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Fwd: A guide on setting up C/C++ development environment for Emacs


From: Tu Hoang Do
Subject: Fwd: A guide on setting up C/C++ development environment for Emacs
Date: Wed, 27 Aug 2014 21:53:47 +0700

For C, CEDET works really well. For C++, it is a quite incomplete but
usable.  I already showed the smart completion in this screenshot:
http://tuhdo.github.io/static/auto_complete.gif

Notice in the screenshot before and after I include linux/printk.h  CEDET
realizes the change in buffer and adapt immediately. But, as I said, you
need to leave it sometimes for parsing the first time you perform smart
completion from included files. Here is another example with using CEDET
with Boost: http://tuhdo.github.io/static/c-ide/semantic-boost-demo.gif

CEDET actually understands your source code by trying to parse properly. It
works mostly with C.

please, try to M-x semantic-ia-complete-
> symbol-menu
> when you are in method implementation like this:
> void Class::method()
> {
>   // M-x semantic-ia-complete-symbol-menu should show a menu
>   // with all members in the scope. But nothing is shown.
>
}
>

For this use case, I agree this is a limitation. You need to have a prefix
for it to start completion. I think this should be less of a problem since
if you have many include files, you have a huge pool of completion
candidates that you have to narrow down anyway.


Second example. Please, try to M-x semantic-ia-complete-symbol-menu
> when you are in
> void Class::method()
> {
>   method2(
>   // M-x semantic-ia-complete-symbol-menu after the "(" will
>   // freeze Emacs to do some of stupid thinking.
>   // Terrible, horrible and sad. And nothing more.
> }
>

Parsing is an intensive task. To make CEDET work well, *you have to wait*
for it to biuld up the database for future use. For an implementation in
Pure Elisp, it is quite fast for reasonable size projects and is cross
platform. Getting Clang to work on Windows is not easy. Also, it is the
limitation of single threaded Emacs. To provides real IDE features like in
other IDEs, Emacs needs must be able to do many things at once, like
analyzing and checking. Since Emacs is single threaded, anything heavy
weight blocks it. You have to wait for a few minutes if you only include
like ten header files and your project is not too large. The way it works
is like this: for each included file, it parse the that file and if the
included file includes further files it will move deeply into those files
and parse until reaching the end.* Subsequent parsing results in less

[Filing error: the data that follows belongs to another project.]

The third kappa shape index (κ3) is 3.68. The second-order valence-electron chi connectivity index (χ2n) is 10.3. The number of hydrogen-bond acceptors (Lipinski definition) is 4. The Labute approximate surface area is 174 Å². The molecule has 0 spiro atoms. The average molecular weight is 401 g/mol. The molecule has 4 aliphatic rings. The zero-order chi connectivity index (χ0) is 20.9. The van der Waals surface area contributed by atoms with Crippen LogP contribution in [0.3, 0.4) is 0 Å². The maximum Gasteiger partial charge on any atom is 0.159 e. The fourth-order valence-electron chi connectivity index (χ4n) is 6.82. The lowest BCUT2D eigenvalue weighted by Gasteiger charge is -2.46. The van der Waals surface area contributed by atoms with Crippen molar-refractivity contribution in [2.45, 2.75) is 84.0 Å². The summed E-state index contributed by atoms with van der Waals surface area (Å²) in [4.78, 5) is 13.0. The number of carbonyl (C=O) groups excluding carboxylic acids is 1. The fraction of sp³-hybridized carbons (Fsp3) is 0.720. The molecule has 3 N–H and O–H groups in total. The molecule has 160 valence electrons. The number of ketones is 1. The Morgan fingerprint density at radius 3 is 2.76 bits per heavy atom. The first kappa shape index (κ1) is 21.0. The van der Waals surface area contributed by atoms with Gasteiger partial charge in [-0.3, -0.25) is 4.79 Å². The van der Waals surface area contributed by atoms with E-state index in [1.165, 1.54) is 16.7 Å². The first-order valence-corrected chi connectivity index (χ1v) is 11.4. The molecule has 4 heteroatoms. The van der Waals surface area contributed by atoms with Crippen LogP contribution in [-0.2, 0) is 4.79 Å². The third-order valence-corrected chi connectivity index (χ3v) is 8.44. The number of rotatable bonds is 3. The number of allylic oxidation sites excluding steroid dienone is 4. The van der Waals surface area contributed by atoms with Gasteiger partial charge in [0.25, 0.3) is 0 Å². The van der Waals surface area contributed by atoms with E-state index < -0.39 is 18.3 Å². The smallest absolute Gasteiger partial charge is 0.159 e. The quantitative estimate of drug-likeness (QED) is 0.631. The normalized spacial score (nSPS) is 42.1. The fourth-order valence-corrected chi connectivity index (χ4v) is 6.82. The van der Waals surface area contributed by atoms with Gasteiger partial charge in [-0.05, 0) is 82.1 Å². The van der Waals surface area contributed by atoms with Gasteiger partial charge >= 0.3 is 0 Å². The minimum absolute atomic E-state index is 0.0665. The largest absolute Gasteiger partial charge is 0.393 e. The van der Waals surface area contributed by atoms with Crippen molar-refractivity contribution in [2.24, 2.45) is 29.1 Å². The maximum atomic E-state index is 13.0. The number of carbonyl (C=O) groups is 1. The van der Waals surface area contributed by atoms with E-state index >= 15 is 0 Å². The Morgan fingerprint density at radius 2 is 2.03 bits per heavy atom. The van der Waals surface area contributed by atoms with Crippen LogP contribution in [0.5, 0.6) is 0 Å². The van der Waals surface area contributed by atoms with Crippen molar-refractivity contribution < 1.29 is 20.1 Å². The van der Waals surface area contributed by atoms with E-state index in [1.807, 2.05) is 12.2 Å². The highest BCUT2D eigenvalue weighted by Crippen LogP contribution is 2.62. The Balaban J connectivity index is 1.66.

time *because
CEDET can make use of previous parsing result. I heard that in the future
Emacs will come with cooperative threads, and it makes tasks like parsing
and syntax checking can coexist with editing.

After this, I don't want to use CEDET without any sorry.
> Sorry.
>

Sure. You always have alternatives such as other Clang solutions. But it
won't be complete either. It can complete candidates in system header files
fine, but if you want to complete for project wise, you have to give it
include paths written in absolute path.

Or, you can just use GNU Global with Emacs frontend that provides a not so
accurate for C++ but practical solution. It's really fast. I can walk the
Linux kernel with ease. You can use company-gtags to get a list of all
possible completions in your project.

Thanks.

On Wed, Aug 27, 2014 at 9:15 PM, Dmitriy Igrishin <address@hidden> wrote:

>
>
>
> 2014-08-27 17:18 GMT+04:00 Tu Hoang Do <address@hidden>:
>
> CEDET is not slow. It's reasonably fast given it is implemented in Emacs
>> Lisp. It needs time for parsing to build a database, so you see a message
>> printing this: parsing....<file> in the minibuffer. It needs parsing to
>> build up a database for smart completion. After the first time parsing,
>> completion happens instantly and you should enable Semanticdb minor mode to
>> save the parsing results, so CEDET won't have to parse the next time. CEDET
>> can handle project with the size of Emacs really well. I think even project
>> with more than a million lines of code. CEDET is the only viable solution
>> so far I found for real smart completion in Emacs. Other clang based
>> solution is pretty limited: you can only get completion from system header
>> and current directory, but not for your project. You have to add the
>> include paths to tell Clang where your project include paths are, and you
>> have to specify with absolute paths. It's really tedious.
>>
> No, it does not real smart. For example, please, try to
> M-x semantic-ia-complete-symbol-menu
> when you are in method implementation like this:
> void Class::method()
> {
>   // M-x semantic-ia-complete-symbol-menu should show a menu
>   // with all members in the scope. But nothing is shown.
> }
> Second example. Please, try to M-x semantic-ia-complete-symbol-menu
> when you are in
> void Class::method()
> {
>   method2(
>   // M-x semantic-ia-complete-symbol-menu after the "(" will
>   // freeze Emacs to do some of stupid thinking.
>   // Terrible, horrible and sad. And nothing more.
> }
>
> After this, I don't want to use CEDET without any sorry.
> Sorry.
>
> --
> // Dmitriy.
>
>


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